I’ve been watching it with great interest since I was a child, thinking that it was made with children in mind, and looking at the current interview materials, I can see that it was made with this in mind. (Material taken from an interview with director Iuchi)

Mashin Eiyuuden Wataru was a project of Red Company, and the world of Wataru was created by Adachi-san (the fortress painter and original author of Necros), but he actually started planning the stickers first, not the anime. (I heard this from him.) At first, there was no setting where no one died, so I guess Hiroi-san and others came up with the setting for the anime.

I make art for kids! This means


These are the words of Mr. Ashida, the character designer of Mashin Eiyuuden Wataru. This is a document that shows that this is how he felt when he was making the work. Even as an elementary school student without any prior information or knowledge, I could feel it while watching the anime, so I guess language is not the only way to convey a message.

Ashida Interview Summary▼

In summary, the article says, “In the world of anime, evil is destroyed and justice prevails, but this is not always the case in reality. It is important for children who watch anime to understand how to deal with reality when they grow up.

The rest of the article says, “Having few friends is not a bad thing. Everyone is lonely, and after that comes friendship and trust, so there is no need to have 100 friends. Even Wataru is lonely after his adventure is over, but that’s not a bad thing.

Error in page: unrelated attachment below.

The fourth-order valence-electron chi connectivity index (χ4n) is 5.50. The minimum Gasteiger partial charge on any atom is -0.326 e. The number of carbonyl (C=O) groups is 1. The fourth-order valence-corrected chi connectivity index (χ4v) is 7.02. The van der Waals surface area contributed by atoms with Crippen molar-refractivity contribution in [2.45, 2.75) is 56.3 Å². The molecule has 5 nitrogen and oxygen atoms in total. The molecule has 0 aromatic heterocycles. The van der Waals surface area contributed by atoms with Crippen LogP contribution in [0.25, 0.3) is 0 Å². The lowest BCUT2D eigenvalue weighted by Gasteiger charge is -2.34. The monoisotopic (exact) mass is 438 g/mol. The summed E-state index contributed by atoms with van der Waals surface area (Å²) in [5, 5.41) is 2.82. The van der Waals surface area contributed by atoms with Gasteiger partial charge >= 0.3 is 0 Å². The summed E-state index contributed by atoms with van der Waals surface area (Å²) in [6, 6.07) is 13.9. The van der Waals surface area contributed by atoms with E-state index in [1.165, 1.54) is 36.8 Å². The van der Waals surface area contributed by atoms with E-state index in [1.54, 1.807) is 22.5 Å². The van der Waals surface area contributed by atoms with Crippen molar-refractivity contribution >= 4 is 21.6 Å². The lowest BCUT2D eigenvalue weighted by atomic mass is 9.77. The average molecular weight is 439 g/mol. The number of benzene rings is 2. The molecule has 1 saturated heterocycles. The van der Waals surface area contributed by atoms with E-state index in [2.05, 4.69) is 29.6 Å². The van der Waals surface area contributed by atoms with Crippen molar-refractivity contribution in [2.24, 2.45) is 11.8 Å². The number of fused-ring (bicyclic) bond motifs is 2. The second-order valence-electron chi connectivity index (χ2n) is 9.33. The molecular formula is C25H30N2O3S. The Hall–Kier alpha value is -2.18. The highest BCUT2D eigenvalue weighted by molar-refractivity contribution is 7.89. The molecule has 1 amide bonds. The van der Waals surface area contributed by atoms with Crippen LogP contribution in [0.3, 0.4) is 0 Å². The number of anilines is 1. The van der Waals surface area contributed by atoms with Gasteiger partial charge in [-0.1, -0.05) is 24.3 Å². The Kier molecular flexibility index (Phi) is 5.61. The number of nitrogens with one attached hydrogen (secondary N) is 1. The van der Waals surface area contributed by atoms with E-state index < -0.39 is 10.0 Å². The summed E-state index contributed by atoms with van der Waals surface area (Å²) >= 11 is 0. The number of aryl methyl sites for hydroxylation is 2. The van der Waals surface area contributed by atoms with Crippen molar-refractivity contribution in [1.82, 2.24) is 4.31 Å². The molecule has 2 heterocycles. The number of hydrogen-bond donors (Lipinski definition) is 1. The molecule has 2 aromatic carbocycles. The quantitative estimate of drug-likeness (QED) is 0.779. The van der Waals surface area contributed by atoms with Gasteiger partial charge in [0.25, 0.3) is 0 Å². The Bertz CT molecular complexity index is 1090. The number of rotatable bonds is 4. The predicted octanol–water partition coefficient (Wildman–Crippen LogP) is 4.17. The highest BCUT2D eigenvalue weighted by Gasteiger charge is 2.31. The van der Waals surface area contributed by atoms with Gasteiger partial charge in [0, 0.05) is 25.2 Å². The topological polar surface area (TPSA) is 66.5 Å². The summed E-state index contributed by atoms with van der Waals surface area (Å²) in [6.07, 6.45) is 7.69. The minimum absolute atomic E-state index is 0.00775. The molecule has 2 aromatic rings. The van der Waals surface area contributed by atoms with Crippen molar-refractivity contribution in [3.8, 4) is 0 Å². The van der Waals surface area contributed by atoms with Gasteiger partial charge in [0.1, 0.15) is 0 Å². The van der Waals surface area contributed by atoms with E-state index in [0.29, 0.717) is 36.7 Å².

It also says, “A professional’s job is to create works for children with adult responsibility. I think this is a very important thing.

We grew up watching Wataru and the like as children, and now that we are adults, are we able to pass on something to our children as adults? That’s what I mean.

For example, I’m making stickers as homages and collaborations, but of course today’s children don’t know Wataru. In fact, even those in their early thirties don’t know about Wataru, and even those of the real time generation will probably end up not knowing about it if they haven’t seen the anime.

Even if they do know about Mashin Eiyu Densetsu Wataru, I don’t think they would be able to understand the concept I’m trying to convey here unless they can think about it in depth.

But that doesn’t mean that I can’t make Majin Eiyuuden Wataru in violation of commercial law. So, the only way to do it is to create a legal homage or collaboration that recreates the time, and to convey it in articles like this.